Hubble turns 25 years old. The importance of a good tool

Astrophysicists have a reputation as geeks. In general, all scientists, but perhaps astrophysicists are the prototype of a geek scientist. In our defense we can say that we are a separate group of scientists: our object of study is very far away, we can not touch it, nor change it, there is no interaction. To understand how the Universe is, we only have photons as messengers of information. So we had to develop methodologies that allowed us to extract all that information and develop theories that explained the observations. And, as important as the methodologies, we had to build telescopes that were able to make the most of the few photons that come from the stars.

Our understanding of the Universe has changed as telescopes were built getting bigger and bigger But the radical change, the most significant change in this path of knowledge occurred 25 years ago when the era of the Hubble Space Telescope (HST) that revolutionized our way of seeing the Universe began: it was like putting on your glasses and stop seeing blurry .

At that time I was in full development of my thesis work studying a particular type of planetary nebulae, the very energetic ones. Planetary nebulae are among the most fascinating and grateful objects that can be studied in Astrophysics. They correspond to one of the final evolutionary states of stars like the Sun or a little more massive. This is what will happen to our star in about five billion years when, after exhausting its hydrogen, it becomes a red giant, it expels most of its photosphere and then becomes a white dwarf that " paint "of red, green and blue colors (thanks to the ionization) all that material that has formed very varied structures but, generally, in the shape of a shell.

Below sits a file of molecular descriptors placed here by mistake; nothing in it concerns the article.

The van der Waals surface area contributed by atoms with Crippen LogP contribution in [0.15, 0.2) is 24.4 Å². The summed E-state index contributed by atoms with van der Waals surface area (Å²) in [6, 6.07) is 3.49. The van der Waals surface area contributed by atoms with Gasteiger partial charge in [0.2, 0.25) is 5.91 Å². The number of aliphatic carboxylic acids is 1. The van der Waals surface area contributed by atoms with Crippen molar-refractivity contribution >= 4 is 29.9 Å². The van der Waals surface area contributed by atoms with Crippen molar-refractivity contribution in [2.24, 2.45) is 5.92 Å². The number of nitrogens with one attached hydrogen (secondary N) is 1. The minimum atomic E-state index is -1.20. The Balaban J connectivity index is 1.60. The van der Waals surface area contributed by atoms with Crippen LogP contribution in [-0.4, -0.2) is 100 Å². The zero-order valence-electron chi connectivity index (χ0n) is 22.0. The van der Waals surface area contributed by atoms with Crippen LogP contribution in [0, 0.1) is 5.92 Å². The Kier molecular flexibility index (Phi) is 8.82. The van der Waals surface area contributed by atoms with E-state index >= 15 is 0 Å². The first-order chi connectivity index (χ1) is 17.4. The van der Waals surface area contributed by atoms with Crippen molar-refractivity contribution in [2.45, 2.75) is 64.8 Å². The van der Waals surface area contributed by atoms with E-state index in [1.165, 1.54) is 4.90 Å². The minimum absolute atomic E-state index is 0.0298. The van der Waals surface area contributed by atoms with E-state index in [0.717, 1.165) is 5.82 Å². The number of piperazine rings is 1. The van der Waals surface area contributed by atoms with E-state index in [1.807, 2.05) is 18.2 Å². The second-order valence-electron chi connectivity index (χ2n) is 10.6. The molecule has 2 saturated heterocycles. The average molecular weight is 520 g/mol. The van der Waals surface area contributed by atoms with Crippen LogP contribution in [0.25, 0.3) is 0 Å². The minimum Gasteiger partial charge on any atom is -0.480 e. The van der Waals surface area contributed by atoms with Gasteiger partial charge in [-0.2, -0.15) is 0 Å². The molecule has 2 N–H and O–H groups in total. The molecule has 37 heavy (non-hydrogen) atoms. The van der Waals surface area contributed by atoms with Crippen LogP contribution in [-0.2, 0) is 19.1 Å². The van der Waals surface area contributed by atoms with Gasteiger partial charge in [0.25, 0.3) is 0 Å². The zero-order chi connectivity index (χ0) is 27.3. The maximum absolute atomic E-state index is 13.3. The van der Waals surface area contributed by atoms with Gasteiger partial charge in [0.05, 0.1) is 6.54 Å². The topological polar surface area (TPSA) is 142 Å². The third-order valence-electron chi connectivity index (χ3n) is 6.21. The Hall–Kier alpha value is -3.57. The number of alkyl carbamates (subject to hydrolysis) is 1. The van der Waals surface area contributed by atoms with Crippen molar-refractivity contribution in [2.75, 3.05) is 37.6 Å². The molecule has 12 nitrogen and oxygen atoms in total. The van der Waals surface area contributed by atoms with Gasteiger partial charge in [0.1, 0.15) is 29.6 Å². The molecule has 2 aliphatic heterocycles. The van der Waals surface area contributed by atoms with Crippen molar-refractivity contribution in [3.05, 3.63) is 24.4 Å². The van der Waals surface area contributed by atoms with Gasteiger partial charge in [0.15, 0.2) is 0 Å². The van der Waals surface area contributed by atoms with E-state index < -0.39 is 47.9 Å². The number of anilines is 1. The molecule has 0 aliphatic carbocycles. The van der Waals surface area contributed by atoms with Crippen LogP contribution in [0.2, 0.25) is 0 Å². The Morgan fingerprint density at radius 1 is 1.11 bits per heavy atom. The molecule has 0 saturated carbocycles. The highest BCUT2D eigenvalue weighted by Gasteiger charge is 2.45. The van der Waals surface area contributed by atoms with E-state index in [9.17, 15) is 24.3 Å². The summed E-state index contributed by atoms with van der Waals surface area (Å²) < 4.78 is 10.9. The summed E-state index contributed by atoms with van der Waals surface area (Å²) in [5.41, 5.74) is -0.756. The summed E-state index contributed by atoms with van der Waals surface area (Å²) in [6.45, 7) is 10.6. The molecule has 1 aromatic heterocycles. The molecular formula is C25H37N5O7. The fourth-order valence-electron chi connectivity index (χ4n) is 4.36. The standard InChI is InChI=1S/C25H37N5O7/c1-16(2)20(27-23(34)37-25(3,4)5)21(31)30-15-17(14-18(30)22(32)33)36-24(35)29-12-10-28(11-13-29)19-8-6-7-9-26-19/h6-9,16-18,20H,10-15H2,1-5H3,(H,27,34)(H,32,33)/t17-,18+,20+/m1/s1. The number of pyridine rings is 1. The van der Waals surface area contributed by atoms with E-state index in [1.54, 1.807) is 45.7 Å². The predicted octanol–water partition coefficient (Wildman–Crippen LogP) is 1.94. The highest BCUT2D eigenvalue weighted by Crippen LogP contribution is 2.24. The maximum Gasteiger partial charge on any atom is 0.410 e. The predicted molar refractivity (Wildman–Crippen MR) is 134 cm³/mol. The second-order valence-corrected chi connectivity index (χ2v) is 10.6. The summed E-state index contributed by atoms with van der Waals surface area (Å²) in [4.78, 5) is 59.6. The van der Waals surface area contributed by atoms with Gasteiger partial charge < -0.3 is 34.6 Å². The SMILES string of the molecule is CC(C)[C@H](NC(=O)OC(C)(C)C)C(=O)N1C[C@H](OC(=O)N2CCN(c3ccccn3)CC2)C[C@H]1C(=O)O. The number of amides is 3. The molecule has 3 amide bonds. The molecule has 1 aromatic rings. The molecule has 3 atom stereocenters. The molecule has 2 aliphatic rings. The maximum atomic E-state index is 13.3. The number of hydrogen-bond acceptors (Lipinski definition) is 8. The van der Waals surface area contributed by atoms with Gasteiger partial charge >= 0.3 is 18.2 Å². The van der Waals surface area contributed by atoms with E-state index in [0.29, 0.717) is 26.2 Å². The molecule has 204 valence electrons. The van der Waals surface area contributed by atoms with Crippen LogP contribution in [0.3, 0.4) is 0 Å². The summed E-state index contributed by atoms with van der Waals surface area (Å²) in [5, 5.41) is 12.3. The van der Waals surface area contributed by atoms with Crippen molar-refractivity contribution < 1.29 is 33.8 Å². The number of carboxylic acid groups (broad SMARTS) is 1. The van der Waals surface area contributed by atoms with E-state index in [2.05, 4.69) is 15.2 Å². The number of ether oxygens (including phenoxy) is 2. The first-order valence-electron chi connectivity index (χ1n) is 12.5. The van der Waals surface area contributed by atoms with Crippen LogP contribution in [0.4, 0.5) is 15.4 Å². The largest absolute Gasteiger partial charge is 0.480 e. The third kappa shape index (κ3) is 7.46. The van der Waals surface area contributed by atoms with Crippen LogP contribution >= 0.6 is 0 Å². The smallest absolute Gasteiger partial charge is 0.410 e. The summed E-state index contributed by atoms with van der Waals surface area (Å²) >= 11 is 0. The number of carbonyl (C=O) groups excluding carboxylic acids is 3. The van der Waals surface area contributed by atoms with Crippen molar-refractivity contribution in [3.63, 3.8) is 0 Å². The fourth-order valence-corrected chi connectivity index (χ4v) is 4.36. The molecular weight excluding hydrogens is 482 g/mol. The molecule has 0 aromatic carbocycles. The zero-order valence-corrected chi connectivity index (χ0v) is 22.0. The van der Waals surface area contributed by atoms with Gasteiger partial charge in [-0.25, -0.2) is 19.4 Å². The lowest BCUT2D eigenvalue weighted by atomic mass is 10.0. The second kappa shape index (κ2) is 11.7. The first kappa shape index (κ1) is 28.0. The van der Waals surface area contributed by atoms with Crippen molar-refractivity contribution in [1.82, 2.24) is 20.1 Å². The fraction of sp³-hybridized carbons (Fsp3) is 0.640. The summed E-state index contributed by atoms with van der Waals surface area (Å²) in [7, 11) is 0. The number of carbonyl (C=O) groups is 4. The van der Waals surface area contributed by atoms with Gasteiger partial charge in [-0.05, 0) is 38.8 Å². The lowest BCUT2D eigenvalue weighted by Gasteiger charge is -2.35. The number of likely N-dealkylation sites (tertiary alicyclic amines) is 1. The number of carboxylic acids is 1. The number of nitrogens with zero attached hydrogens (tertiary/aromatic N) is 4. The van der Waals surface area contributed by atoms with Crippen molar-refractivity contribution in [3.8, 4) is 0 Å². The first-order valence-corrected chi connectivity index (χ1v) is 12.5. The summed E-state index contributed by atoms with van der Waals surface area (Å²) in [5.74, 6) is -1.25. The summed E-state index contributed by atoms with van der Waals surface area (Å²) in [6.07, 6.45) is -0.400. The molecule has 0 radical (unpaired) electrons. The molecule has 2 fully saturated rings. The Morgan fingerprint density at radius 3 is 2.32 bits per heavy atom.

My interest with these objects was to understand how they are created so different forms with apparently similar start conditions. One of those objects was the famous one (to say famous in this case perhaps denotes a little frikismo) Nebula of the Esquimal (NGC 2392). After studying it we came to the conclusion that it was the result of a succession of expulsions of material that had been accumulating.

Later, when the HST began to study the planetary nebulae everything changed and we understood better all the processes although, as always happens in science, new unknowns were also opened for all those new structures, unimagined until then, and that only the sharpness of the space telescope images allowed.

Now, when I see the images of NGC 2392 taken with the HST asked me: where has the Eskimo gone?

Luis Cuesta, head of the Scientific Culture Unit of the Center for Astrobiology (CSIC-INTA)


Fuente: QUO


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